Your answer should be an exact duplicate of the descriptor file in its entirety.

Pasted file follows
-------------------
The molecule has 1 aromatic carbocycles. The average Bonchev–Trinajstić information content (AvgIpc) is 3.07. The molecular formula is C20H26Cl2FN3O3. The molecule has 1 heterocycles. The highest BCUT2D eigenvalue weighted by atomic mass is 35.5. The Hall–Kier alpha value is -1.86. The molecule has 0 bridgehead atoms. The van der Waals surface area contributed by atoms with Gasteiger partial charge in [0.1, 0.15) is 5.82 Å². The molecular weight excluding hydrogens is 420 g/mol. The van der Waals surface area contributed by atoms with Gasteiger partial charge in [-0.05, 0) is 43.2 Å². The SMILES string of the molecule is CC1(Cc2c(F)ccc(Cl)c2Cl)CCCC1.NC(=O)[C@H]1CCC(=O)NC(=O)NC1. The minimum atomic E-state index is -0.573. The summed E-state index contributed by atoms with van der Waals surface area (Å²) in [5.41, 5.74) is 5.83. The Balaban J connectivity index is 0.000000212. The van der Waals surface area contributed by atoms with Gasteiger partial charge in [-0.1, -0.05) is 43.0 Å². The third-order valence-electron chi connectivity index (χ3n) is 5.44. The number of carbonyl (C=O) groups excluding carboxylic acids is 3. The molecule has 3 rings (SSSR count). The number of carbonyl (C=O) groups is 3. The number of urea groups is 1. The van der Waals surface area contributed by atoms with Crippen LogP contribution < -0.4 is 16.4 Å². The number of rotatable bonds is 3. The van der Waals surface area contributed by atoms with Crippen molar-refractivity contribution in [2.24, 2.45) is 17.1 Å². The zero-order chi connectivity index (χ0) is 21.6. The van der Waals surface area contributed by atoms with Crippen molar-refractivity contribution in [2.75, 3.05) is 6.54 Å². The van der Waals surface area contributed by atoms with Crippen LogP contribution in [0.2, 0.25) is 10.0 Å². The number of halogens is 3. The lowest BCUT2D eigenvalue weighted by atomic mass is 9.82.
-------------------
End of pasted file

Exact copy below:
The molecule has 1 aromatic carbocycles. The average Bonchev–Trinajstić information content (AvgIpc) is 3.07. The molecular formula is C20H26Cl2FN3O3. The molecule has 1 heterocycles. The highest BCUT2D eigenvalue weighted by atomic mass is 35.5. The Hall–Kier alpha value is -1.86. The molecule has 0 bridgehead atoms. The van der Waals surface area contributed by atoms with Gasteiger partial charge in [0.1, 0.15) is 5.82 Å². The molecular weight excluding hydrogens is 420 g/mol. The van der Waals surface area contributed by atoms with Gasteiger partial charge in [-0.05, 0) is 43.2 Å². The SMILES string of the molecule is CC1(Cc2c(F)ccc(Cl)c2Cl)CCCC1.NC(=O)[C@H]1CCC(=O)NC(=O)NC1. The minimum atomic E-state index is -0.573. The summed E-state index contributed by atoms with van der Waals surface area (Å²) in [5.41, 5.74) is 5.83. The Balaban J connectivity index is 0.000000212. The van der Waals surface area contributed by atoms with Gasteiger partial charge in [-0.1, -0.05) is 43.0 Å². The third-order valence-electron chi connectivity index (χ3n) is 5.44. The number of carbonyl (C=O) groups excluding carboxylic acids is 3. The molecule has 3 rings (SSSR count). The number of carbonyl (C=O) groups is 3. The number of urea groups is 1. The van der Waals surface area contributed by atoms with Crippen LogP contribution < -0.4 is 16.4 Å². The number of rotatable bonds is 3. The van der Waals surface area contributed by atoms with Crippen molar-refractivity contribution in [2.24, 2.45) is 17.1 Å². The zero-order chi connectivity index (χ0) is 21.6. The van der Waals surface area contributed by atoms with Crippen molar-refractivity contribution in [2.75, 3.05) is 6.54 Å². The van der Waals surface area contributed by atoms with Crippen LogP contribution in [0.2, 0.25) is 10.0 Å². The number of halogens is 3. The lowest BCUT2D eigenvalue weighted by atomic mass is 9.82.